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I need to increase the top and bottom margins of all the pages in a pdf file, or alternatively increase the size of each page so as to add a little white space at the top and the bottom. How can I do this?

The pdf is not cropped so it is not a matter of decreasing the crop.

I have Adobe Acrobat Professional 9.

EDIT: The pages in the pdf files have different sizes, and I need to keep it that way. What this means is that I can't just change the page size, cause that would produce a pdf file with all pages of the same large size. What I need is to add a small differential of size to each page separately.

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Here's what I ended up doing: I added a thin Header/Footer to every page with Adobe Acrobat Pro 9. There's an option in the Header/Footer dialog that compresses the contents of every page to make space for the header/footer, which is exactly what I wanted.

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I needed to shift down the text on a 109-page pdf so it would print to labels. I was able to do it in Header/Footer. Click on Tools > Pages > Header & Footer > Add Header & Footer. After you change the margin you want adjusted, click on Appearance options and select "Shrink document to avoid overwriting the document's text and graphics."

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You can definitely increase the page size: Go to the Document menu -> Crop Pages and put a larger size in the Change Page Size section.

  • See the edit I just made to the question. This doesn't help me. Thanks anyway. – becko Dec 31 '11 at 19:07
  • Ah, yeah, I don't know of a way to give a size relative to the previous size. – rakslice Jan 1 '12 at 8:20
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I just encountered this problem:

The solutions I considered:

  • Add an arbitrary blank header & footer
  • Change page size and re-crop to confine to your size ( not good if you have several pages that are different sizes )

The solution I used:

  • Print dialogue, shrink, print-to-pdf ( This could be bad if you want to preserve meta data, but there are programs for quickly adding bookmarks if that is what you are concerend about like jpdfbookmarks.)
    • There are options in the print dialogue to change the page sizes to: fit, actual, shrink, or custom scale. I've had a lot of success with shrinking the pages.
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You can use ScanTailor for a powerful tool for scanned books. Below is the content of its wiki page Page Layout:


At this stage you may adjust the margins added to the content box. There are two types of margins - hard and soft.

Hard margin - is that between the solid lines. They are set by the user. You can either move over any solid line, be it an inner or outer edge, or set the margins through numerical values.

Soft margin - is that between the solid and the dotted line. These margins are automatically added to bring the page size to the same size of other pages. If you see a dotted line - this means that somewhere in the project there is a page with that width (usable area of Hard + margin), and (possibly others) with that height.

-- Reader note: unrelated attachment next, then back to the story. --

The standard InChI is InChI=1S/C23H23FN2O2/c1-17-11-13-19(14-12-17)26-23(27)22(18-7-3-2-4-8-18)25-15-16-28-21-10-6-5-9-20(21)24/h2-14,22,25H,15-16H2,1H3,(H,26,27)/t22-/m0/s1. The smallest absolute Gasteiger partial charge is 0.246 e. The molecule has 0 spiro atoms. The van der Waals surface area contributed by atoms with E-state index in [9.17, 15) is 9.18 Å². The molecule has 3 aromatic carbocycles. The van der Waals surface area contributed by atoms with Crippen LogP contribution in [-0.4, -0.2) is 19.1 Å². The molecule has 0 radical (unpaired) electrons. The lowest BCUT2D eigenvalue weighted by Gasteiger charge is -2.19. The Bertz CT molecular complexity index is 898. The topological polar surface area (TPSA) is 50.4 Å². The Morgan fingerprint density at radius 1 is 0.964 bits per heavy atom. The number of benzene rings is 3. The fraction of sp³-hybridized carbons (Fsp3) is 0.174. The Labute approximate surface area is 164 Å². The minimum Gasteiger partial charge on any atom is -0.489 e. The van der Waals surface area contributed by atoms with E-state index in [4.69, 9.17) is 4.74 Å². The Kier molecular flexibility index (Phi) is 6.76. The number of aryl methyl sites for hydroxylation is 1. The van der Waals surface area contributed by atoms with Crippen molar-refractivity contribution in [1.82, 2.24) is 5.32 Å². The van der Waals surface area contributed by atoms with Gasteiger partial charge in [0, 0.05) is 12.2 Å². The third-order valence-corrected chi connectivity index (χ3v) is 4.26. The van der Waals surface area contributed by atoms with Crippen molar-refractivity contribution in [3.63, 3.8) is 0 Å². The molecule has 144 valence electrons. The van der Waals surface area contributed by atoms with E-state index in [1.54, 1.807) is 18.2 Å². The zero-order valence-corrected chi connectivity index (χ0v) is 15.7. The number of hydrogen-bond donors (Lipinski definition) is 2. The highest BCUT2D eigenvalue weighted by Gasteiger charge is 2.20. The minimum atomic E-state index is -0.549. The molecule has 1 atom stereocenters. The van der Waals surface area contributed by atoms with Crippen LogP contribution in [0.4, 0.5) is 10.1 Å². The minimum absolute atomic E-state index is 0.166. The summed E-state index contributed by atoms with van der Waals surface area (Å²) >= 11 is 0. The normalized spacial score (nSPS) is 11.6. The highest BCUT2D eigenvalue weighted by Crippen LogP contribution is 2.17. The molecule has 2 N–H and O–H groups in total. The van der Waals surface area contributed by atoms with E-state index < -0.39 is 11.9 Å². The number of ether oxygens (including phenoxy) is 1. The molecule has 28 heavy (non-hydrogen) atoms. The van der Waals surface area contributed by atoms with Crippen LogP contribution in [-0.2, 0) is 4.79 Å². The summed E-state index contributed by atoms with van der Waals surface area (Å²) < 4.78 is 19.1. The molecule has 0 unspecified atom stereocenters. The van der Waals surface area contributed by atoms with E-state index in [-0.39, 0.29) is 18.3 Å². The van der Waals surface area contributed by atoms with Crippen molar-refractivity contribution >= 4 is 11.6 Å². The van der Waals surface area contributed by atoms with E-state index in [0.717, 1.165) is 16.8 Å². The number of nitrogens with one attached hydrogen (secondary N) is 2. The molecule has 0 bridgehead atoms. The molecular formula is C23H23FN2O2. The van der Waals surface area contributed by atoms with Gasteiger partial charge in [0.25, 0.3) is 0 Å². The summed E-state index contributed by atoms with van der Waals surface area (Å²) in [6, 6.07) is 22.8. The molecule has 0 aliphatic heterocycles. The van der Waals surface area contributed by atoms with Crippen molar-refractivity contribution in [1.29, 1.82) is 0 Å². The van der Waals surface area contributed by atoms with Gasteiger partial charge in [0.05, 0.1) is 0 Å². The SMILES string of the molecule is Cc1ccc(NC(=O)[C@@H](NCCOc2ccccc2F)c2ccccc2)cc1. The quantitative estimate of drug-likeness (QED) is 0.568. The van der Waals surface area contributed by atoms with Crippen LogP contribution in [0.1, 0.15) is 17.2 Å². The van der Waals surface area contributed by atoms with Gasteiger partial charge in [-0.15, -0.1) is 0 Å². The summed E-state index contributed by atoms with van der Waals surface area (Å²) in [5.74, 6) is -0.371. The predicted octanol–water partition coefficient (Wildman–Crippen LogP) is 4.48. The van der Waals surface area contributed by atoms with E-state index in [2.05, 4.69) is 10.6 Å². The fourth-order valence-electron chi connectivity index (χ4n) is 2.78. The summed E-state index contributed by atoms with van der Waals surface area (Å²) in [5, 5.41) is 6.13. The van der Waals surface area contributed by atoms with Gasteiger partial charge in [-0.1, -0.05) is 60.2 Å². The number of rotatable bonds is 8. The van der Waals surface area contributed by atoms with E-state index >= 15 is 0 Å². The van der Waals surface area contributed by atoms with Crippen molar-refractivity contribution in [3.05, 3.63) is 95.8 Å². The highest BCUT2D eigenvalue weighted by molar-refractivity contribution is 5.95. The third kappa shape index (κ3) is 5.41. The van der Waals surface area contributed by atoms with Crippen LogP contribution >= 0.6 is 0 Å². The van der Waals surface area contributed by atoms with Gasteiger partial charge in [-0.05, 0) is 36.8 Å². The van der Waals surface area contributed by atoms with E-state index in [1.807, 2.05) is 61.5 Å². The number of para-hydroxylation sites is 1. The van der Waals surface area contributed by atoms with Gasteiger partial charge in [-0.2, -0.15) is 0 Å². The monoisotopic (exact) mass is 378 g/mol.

This is one big page causing the soft margins in all the other pages, if only for not leveling them off.

Optional alignment is precisely defined, add a soft margin, and if you add, then with any of the parts.

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To increase margins in Acrobat Pro, first you have to ... crop it. Go to Tools > Pages > Crop, select random area on the file and double click it. In the Set Page Boxes dialog first you change the page size to a larger, then set all crop margin to zero (the Margin Controls might be shaded after step 1, just change the option to a random one). Don't forget to apply to all before click OK.

Then you can now actually crop the page. Go to Tools > Print Production > Set Page Boxes. The same dialog will open, but this time you have the old margins to compare before cropping.

FYI: Crop PDF pages on Adobe Support.

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Or just simply, Ctrl + P. Select Microsoft Print to PDF. Use custom scale to scale down [page zoom] to 75 - 80 %. Then select auto-centre pages in sheets. Save file.

see image below

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I encountered this same issue. Super weird that Acrobat doesn't support negative margin numbers in the crop. My workaround was to open the pdf in illustrator and do some artboard magic on a 160-page document. Your mileage may vary.

  • Can you explain specifically what “artboard magic” produces the effect of increasing the margins on every page?  Did you find a global solution (that affects every page in the file), or did you have to do something on each page? … … … … … … … … … … … … … … Please do not respond in comments; edit your answer to make it clearer and more complete. – Scott Feb 9 at 0:23

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